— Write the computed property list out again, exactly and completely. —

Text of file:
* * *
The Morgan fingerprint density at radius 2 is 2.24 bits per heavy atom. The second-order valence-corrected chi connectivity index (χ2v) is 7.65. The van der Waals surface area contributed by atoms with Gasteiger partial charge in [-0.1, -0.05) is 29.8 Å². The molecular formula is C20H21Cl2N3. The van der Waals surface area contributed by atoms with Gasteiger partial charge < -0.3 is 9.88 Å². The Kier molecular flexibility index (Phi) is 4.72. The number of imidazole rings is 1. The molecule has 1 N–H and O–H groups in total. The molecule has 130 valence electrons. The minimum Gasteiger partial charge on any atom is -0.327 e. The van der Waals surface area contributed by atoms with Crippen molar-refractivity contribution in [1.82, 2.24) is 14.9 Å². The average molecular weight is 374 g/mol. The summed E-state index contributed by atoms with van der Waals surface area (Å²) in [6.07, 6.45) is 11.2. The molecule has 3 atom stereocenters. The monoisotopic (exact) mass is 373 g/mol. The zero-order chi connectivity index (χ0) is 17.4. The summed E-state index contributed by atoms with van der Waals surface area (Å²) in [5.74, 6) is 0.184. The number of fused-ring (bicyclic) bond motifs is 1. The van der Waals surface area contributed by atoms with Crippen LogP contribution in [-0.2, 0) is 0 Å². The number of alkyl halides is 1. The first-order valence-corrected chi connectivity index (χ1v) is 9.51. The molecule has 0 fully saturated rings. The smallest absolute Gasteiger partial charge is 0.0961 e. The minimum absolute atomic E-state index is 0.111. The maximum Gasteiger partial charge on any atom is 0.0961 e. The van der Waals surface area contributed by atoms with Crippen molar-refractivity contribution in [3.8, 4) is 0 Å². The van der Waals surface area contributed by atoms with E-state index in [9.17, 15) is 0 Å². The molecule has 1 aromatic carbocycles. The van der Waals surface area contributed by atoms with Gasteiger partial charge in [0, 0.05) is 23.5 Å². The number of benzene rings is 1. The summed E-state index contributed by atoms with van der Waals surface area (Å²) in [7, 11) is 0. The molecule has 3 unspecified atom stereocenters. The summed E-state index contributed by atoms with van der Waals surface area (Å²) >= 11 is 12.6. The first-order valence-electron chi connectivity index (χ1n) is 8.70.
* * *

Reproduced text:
The Morgan fingerprint density at radius 2 is 2.24 bits per heavy atom. The second-order valence-corrected chi connectivity index (χ2v) is 7.65. The van der Waals surface area contributed by atoms with Gasteiger partial charge in [-0.1, -0.05) is 29.8 Å². The molecular formula is C20H21Cl2N3. The van der Waals surface area contributed by atoms with Gasteiger partial charge < -0.3 is 9.88 Å². The Kier molecular flexibility index (Phi) is 4.72. The number of imidazole rings is 1. The molecule has 1 N–H and O–H groups in total. The molecule has 130 valence electrons. The minimum Gasteiger partial charge on any atom is -0.327 e. The van der Waals surface area contributed by atoms with Crippen molar-refractivity contribution in [1.82, 2.24) is 14.9 Å². The average molecular weight is 374 g/mol. The summed E-state index contributed by atoms with van der Waals surface area (Å²) in [6.07, 6.45) is 11.2. The molecule has 3 atom stereocenters. The monoisotopic (exact) mass is 373 g/mol. The zero-order chi connectivity index (χ0) is 17.4. The summed E-state index contributed by atoms with van der Waals surface area (Å²) in [5.74, 6) is 0.184. The number of fused-ring (bicyclic) bond motifs is 1. The van der Waals surface area contributed by atoms with Crippen LogP contribution in [-0.2, 0) is 0 Å². The number of alkyl halides is 1. The first-order valence-corrected chi connectivity index (χ1v) is 9.51. The molecule has 0 fully saturated rings. The smallest absolute Gasteiger partial charge is 0.0961 e. The minimum absolute atomic E-state index is 0.111. The maximum Gasteiger partial charge on any atom is 0.0961 e. The van der Waals surface area contributed by atoms with Crippen molar-refractivity contribution in [3.8, 4) is 0 Å². The van der Waals surface area contributed by atoms with E-state index in [9.17, 15) is 0 Å². The molecule has 1 aromatic carbocycles. The van der Waals surface area contributed by atoms with Gasteiger partial charge in [0, 0.05) is 23.5 Å². The number of benzene rings is 1. The summed E-state index contributed by atoms with van der Waals surface area (Å²) in [7, 11) is 0. The molecule has 3 unspecified atom stereocenters. The summed E-state index contributed by atoms with van der Waals surface area (Å²) >= 11 is 12.6. The first-order valence-electron chi connectivity index (χ1n) is 8.70.